Wisconsin breaks job number records in June, BLS reports

The Department of Workforce Development (DWD) today released the U.S. Bureau of Labor Statistics (BLS) job totals for the month of June 2023, which showed Wisconsin’s total nonfarm jobs reached a record high of 3,006,900. This is 52,900 more jobs than June 2022 and an increase of 6,900 over May 2023.

Preliminary employment estimates for June 2023 showed Wisconsin’s seasonally adjusted unemployment rate was 2.5 percent. The total labor force grew by 14,000 and employment increased by 10,700 over the month of June. Additionally, the state’s total labor force participation rate increased to 65.3 percent.

Nationwide for the month of June, the U.S. unemployment rate was 3.6 percent, 1.1 percentage points above Wisconsin’s rate, and the national labor force participation rate of 62.6% was 2.7 percentage points below the state rate.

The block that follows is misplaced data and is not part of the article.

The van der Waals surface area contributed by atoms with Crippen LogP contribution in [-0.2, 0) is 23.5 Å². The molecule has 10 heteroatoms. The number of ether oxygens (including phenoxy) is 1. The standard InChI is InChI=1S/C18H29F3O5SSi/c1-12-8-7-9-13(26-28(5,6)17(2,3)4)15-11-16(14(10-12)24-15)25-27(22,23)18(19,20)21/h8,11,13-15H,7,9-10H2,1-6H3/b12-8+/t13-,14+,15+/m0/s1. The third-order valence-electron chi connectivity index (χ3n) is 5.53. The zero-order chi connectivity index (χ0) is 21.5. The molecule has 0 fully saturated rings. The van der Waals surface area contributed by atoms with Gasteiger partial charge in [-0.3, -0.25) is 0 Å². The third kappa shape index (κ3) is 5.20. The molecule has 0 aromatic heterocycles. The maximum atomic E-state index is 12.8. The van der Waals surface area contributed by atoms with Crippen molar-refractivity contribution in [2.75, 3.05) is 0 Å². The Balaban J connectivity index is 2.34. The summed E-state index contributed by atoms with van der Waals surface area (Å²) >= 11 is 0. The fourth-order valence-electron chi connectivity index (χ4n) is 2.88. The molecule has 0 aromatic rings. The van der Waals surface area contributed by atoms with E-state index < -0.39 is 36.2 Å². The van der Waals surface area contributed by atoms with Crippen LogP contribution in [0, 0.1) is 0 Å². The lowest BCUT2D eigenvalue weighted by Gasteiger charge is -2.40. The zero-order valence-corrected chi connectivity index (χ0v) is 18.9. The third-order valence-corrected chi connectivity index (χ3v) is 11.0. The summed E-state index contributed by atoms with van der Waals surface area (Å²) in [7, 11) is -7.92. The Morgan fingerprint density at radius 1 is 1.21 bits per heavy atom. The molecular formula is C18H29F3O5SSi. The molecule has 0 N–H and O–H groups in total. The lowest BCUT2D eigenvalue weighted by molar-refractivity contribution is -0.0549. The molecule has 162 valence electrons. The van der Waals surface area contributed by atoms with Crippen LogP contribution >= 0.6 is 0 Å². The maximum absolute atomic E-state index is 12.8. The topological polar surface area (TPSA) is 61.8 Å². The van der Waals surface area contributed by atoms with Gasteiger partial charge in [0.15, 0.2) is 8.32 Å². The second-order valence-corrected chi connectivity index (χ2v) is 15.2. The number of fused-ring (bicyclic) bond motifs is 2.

• Place of Residence Data: Wisconsin’s unemployment rate was 2.5 percent in June after hitting a record low of 2.4 percent in April and May. For June, the number of unemployed people increased by 3,300 over the month and decreased by 14,300 over the year to 76,700. The labor force gained 14,000 workers over the month for a total labor force of 3,113,700. The number of people employed grew by 10,700 over the month of June for a total of 3,037,000 employed.
  • Place of Work Data: Total jobs increased by 52,900 over the year and increased 6,900 over the month to 3,006,900 total jobs in May. Private sector jobs increased by 43,700 over the year and increased by 7,000 over the month to 2,603,400. Leisure and hospitality jobs grew by 11,500 over the year and 6,100 over the month.

“Wisconsin’s labor market economy had a record-breaking June in terms of total jobs, and the labor force gained 14,000 workers over the month,” DWD Secretary-designee Amy Pechacek said in a statement. “Wisconsin’s labor force participation rate continued to outpace the nation’s rate, as well. Wisconsin workers are motivated and encouraged by the opportunities that are available, and the Department of Workforce Development remains committed to help all workers gain the skills and supports necessary to thrive in the modern economy.”